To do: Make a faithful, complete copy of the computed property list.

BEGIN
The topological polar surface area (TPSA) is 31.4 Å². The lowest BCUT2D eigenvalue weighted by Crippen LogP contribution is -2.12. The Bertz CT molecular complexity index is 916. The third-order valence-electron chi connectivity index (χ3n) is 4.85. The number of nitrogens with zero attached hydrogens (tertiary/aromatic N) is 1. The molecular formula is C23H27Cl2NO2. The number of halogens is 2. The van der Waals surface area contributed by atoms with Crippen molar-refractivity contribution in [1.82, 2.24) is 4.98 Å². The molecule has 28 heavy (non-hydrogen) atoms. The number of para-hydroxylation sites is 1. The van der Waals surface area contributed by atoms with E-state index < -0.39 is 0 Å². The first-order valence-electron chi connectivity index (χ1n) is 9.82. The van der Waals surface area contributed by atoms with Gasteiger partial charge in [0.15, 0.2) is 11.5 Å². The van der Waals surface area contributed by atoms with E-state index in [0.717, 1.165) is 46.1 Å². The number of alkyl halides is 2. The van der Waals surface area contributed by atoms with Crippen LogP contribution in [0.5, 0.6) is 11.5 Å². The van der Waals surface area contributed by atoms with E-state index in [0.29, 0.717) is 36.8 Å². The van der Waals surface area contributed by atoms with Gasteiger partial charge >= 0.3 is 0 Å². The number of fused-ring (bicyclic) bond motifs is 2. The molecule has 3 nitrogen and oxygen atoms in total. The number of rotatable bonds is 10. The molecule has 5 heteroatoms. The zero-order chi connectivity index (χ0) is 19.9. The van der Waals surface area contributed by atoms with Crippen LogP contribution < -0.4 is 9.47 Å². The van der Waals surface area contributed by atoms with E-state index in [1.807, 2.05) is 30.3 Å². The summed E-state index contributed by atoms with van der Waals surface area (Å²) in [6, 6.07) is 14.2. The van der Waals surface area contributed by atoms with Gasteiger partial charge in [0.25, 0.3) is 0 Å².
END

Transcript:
The topological polar surface area (TPSA) is 31.4 Å². The lowest BCUT2D eigenvalue weighted by Crippen LogP contribution is -2.12. The Bertz CT molecular complexity index is 916. The third-order valence-electron chi connectivity index (χ3n) is 4.85. The number of nitrogens with zero attached hydrogens (tertiary/aromatic N) is 1. The molecular formula is C23H27Cl2NO2. The number of halogens is 2. The van der Waals surface area contributed by atoms with Crippen molar-refractivity contribution in [1.82, 2.24) is 4.98 Å². The molecule has 28 heavy (non-hydrogen) atoms. The number of para-hydroxylation sites is 1. The van der Waals surface area contributed by atoms with E-state index < -0.39 is 0 Å². The first-order valence-electron chi connectivity index (χ1n) is 9.82. The van der Waals surface area contributed by atoms with Gasteiger partial charge in [0.15, 0.2) is 11.5 Å². The van der Waals surface area contributed by atoms with E-state index in [0.717, 1.165) is 46.1 Å². The number of alkyl halides is 2. The van der Waals surface area contributed by atoms with Crippen LogP contribution in [0.5, 0.6) is 11.5 Å². The van der Waals surface area contributed by atoms with E-state index in [0.29, 0.717) is 36.8 Å². The van der Waals surface area contributed by atoms with Gasteiger partial charge >= 0.3 is 0 Å². The number of fused-ring (bicyclic) bond motifs is 2. The molecule has 3 nitrogen and oxygen atoms in total. The number of rotatable bonds is 10. The molecule has 5 heteroatoms. The zero-order chi connectivity index (χ0) is 19.9. The van der Waals surface area contributed by atoms with Crippen LogP contribution < -0.4 is 9.47 Å². The van der Waals surface area contributed by atoms with E-state index in [1.807, 2.05) is 30.3 Å². The summed E-state index contributed by atoms with van der Waals surface area (Å²) in [6, 6.07) is 14.2. The van der Waals surface area contributed by atoms with Gasteiger partial charge in [0.25, 0.3) is 0 Å².